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20th Century Fox presents
"Pregnant Miserable Self Pitying Loser Pie... Lumpy oatmeal with fruitcake mashed in. Flambé of course."
DVD ReviewAdrienne Shelly is well known for her work in praised indie films of the early ‘90s like Trust and The Unbelievable Truth. In recent years, she started to make her name as a writer and director while continuing to act periodically. While pregnant with her daughter Sophie, Shelly crafted a script about a young pregnant waitress who’s not thrilled with her situation. The eventual result was Waitress—a heart-warming gem that offers a fairly realistic look at the trials of a reluctantly pregnant woman. Tragically, Shelly did not live to see her film’s success after being murdered in late 2006. Her talents for character and whimsy are highly evident in this picture, and it’s heartbreaking that it is her final creation.
Keri Russell (Felicity) stars as Jenna—the pregnant central character who struggles to survive living with her creepy, controlling husband Earl (Jeremy Sisto). Her main solace comes from baking wonderful, original pies that wow the patrons at Joe’s Pie Diner. Learning the craft from her late mother, she enters a more peaceful world while creating uniquely titled pies that match her current state of mind. Facing an extremely difficult life if she leaves her husband, Jenna sees little hope for the future. But all is not lost. A refreshing presence arrives in the nervous form of Dr. Pomatter (Nathon Fillion), whose kind demeanor contrasts drastically from Earl. Can this married guy actually save her from a depressing fate? Support at work comes from Jenna’s waitress pals Becky (Cheryl Hines) and Dawn (Adrienne Shelly), each of whom is dealing with her own odd situation. There’s also the grumpy, yet welcome presence of diner owner Old Joe (Andy Griffith), who irritates everyone but Jenna. Their bond feels surprisingly real, and his support could make the difference.
In the wrong hands, this story could have easily entered unbearably cheesy territory. Thankfully, Shelly deftly balances the realistic side with enjoyable scenes that highlight the humor within daily life. The gags never shift into groan-inducing moments and instead make the characters highly engaging. A particular highlight is the happy sequence at the film’s middle—backed by Cake’s Short Skirt/Long Jacket—where Jenna glides through her daily routine with an everlasting smile. This picture is filled with exciting interludes that mesh nicely with the tougher conflicts. The key factor in every segment is Russell, who has never looked more at home than within Jenna’s shoes. If we didn’t identify with her waitress, the movie would quickly collapsed. Instead, Russell’s impressive acting makes us hope for Jenna’s success in the future.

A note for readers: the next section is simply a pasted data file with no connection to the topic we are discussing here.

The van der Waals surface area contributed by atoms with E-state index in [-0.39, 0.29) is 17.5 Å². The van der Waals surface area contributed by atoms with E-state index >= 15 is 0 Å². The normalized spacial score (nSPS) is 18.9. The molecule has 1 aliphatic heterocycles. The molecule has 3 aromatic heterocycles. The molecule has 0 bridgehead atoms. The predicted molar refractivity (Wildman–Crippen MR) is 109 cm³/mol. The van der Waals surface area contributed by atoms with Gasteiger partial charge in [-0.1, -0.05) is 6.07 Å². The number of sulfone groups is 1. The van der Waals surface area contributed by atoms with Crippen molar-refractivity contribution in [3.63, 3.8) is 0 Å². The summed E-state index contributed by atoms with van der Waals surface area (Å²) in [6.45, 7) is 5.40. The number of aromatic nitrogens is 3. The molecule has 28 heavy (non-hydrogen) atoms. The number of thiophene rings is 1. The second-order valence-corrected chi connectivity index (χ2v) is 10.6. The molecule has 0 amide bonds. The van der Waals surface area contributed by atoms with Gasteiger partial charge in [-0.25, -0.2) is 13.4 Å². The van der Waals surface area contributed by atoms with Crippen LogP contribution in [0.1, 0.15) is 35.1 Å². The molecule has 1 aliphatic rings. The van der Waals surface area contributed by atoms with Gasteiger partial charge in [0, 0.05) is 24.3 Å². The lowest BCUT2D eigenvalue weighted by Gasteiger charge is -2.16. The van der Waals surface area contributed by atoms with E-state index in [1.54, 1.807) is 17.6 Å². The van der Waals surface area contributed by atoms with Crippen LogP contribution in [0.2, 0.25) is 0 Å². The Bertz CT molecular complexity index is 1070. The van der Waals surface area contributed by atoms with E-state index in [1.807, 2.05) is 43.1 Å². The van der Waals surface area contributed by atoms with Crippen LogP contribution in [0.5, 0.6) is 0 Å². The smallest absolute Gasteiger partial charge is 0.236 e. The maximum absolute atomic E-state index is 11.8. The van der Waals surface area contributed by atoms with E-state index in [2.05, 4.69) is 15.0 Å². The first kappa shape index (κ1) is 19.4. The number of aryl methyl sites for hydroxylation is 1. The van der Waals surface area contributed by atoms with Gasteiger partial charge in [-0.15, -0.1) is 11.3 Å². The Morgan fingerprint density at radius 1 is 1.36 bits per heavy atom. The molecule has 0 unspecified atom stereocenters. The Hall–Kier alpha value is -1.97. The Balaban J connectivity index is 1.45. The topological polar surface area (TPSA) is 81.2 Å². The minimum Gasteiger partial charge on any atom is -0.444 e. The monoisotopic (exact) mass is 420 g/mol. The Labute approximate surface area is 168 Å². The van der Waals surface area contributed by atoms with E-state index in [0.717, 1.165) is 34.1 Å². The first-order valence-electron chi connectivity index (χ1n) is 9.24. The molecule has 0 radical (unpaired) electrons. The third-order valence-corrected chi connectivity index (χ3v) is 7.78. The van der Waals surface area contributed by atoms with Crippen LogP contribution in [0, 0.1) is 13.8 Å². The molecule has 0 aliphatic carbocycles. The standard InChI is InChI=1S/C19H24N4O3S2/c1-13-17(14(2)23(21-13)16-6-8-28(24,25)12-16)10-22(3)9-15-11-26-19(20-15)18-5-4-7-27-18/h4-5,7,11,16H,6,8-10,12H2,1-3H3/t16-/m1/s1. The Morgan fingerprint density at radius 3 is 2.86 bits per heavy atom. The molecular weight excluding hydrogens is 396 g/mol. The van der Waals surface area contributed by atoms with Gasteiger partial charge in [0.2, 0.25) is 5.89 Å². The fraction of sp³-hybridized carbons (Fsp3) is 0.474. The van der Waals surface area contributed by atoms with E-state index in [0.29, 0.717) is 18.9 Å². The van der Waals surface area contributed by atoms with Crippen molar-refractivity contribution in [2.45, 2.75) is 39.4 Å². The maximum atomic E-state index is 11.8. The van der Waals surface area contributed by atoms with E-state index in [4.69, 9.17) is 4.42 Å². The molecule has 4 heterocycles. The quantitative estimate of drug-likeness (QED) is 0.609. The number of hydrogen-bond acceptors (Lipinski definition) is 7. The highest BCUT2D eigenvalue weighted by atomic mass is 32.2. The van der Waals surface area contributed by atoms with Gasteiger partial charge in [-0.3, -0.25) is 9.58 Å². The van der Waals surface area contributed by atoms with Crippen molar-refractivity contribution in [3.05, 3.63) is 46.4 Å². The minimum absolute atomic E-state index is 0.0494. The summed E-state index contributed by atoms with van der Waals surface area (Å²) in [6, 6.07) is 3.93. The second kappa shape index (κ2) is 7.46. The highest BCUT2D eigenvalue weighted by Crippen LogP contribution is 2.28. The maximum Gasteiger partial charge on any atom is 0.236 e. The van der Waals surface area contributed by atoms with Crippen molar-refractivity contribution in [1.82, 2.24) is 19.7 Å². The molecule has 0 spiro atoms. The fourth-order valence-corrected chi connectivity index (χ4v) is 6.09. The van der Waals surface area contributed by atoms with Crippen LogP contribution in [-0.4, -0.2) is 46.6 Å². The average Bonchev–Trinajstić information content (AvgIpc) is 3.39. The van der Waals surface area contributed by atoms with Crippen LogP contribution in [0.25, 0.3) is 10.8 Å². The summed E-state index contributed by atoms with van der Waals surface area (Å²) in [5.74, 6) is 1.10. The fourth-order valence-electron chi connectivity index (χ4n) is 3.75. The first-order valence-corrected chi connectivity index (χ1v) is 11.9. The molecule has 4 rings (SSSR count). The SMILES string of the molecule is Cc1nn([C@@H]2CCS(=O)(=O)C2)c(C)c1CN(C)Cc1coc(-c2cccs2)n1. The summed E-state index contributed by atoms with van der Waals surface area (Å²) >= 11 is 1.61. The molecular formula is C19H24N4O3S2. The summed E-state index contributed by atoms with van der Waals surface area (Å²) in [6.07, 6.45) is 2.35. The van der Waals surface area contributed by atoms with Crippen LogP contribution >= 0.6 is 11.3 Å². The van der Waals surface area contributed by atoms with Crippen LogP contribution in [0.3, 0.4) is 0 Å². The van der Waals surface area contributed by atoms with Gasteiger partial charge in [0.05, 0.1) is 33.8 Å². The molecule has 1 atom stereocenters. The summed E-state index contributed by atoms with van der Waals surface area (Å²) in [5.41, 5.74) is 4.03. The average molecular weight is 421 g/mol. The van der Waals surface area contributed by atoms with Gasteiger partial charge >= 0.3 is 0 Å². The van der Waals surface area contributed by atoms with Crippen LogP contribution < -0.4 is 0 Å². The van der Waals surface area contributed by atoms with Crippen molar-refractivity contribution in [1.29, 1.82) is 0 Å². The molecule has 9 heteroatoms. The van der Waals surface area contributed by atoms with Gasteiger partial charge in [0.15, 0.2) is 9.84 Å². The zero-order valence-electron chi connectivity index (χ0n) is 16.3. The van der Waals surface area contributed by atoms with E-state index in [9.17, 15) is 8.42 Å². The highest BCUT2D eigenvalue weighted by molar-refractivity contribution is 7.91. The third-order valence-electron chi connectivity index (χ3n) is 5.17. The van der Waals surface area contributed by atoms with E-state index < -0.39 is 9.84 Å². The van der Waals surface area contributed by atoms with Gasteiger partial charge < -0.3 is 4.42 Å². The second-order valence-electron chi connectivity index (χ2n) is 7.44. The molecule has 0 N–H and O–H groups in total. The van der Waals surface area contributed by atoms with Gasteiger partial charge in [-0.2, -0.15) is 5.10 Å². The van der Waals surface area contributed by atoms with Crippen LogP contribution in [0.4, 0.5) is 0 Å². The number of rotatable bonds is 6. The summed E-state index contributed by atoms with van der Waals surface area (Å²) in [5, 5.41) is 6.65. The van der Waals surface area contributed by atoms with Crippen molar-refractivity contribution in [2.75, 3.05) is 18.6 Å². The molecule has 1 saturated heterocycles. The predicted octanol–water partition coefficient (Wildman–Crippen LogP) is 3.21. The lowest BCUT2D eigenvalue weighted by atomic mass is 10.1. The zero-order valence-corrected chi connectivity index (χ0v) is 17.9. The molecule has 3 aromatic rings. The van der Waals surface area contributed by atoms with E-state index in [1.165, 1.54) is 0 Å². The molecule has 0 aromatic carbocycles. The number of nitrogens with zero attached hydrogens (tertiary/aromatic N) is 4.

Waitress earned critical accolades, was a sleeper box-office hit, and I expect it to earn even more followers on home video. The cast is likable across the board, with Fillion and Shelly performing especially well in supporting roles. Shifting considerably from his definitive role as Malcolm Reynolds on Firefly, Fillion makes Dr. Pomatter a refreshing doofus. Shelly’s Dawn attempts to find the right guy and ventures in unexpected directions, but it never feels like a gimmick. This character again reveals why Shelly is such a charming actress. I was also surprised by Andy Griffith, whose casting as the crotchety old guy felt like a stunt. Instead, he brings grace to the key small role and generates a memorable figure. Like a classic pie, Waitress combines all the right ingredients to deliver one of the year’s best films.
Rating for Style: A
Rating for Substance: A
Image Transfer Review: Waitress uses an impressive 1.85:1 anamorphic widescreen transfer that presents everything with shining colors. The distinctive pies look delicious, and the entire picture remains stunning throughout the film. There is a minimal amount of grain and defects, which leads to a top-notch presentation.
Image Transfer Grade: A-
Audio Transfer Review: One of the main reasons that this movie works is the subtle music, which creates a slight fairy-tale quality to each event. Andrew Hollander’s (Gray Matters) engaging score moves nicely through the 5.1-channel Dolby Digital sound field and enhances the movie. The snappy dialogue is also easily understandable.
Audio Transfer Grade: A-
Disc ExtrasFull Motion menu with music
Scene Access with 24 cues
Subtitles/Captions in English, Spanish, French with remote access
1 Other Trailer(s) featuring Blind Dating
1 Feature/Episode commentary by Producer Michael Roiff and Actor Keri Russell
I was definitely ready to eat some dessert after viewing The Pies Have It!, which shows the cast members on-set describing their favorite pies. Three of the most prominent actors (Russell, Cheryl Hines, and Nathan Fillion) are spotlighted in the Fox Movie Channel Presents in Character with interviews, which each last about three minutes. They’re mostly promotional, but do offer a few more details about each star. There’s also a quick message from Keri Russell about the Adrienne Shelly Foundation, which aims to help women achieve their filmmaking dreams. More information can be found at www.adirenneshellyfoundation.org. This release’s only remaining feature is a warm commentary from Russell and Producer Michael Roiff. Both participants are obviously very proud of the film, which makes the discussion an easy listen. They supply interesting tidbits from the production and have glowing things to say about everyone involved.
Extras Grade: B
Final CommentsWaitress could be dismissed by cynics as a basic story catering to the masses, but I strongly recommend that you ignore this false assumption. Adrienne Shelly, Keri Russell, and a highly likable cast produce great entertainment that should be at the forefront of your DVD radar.
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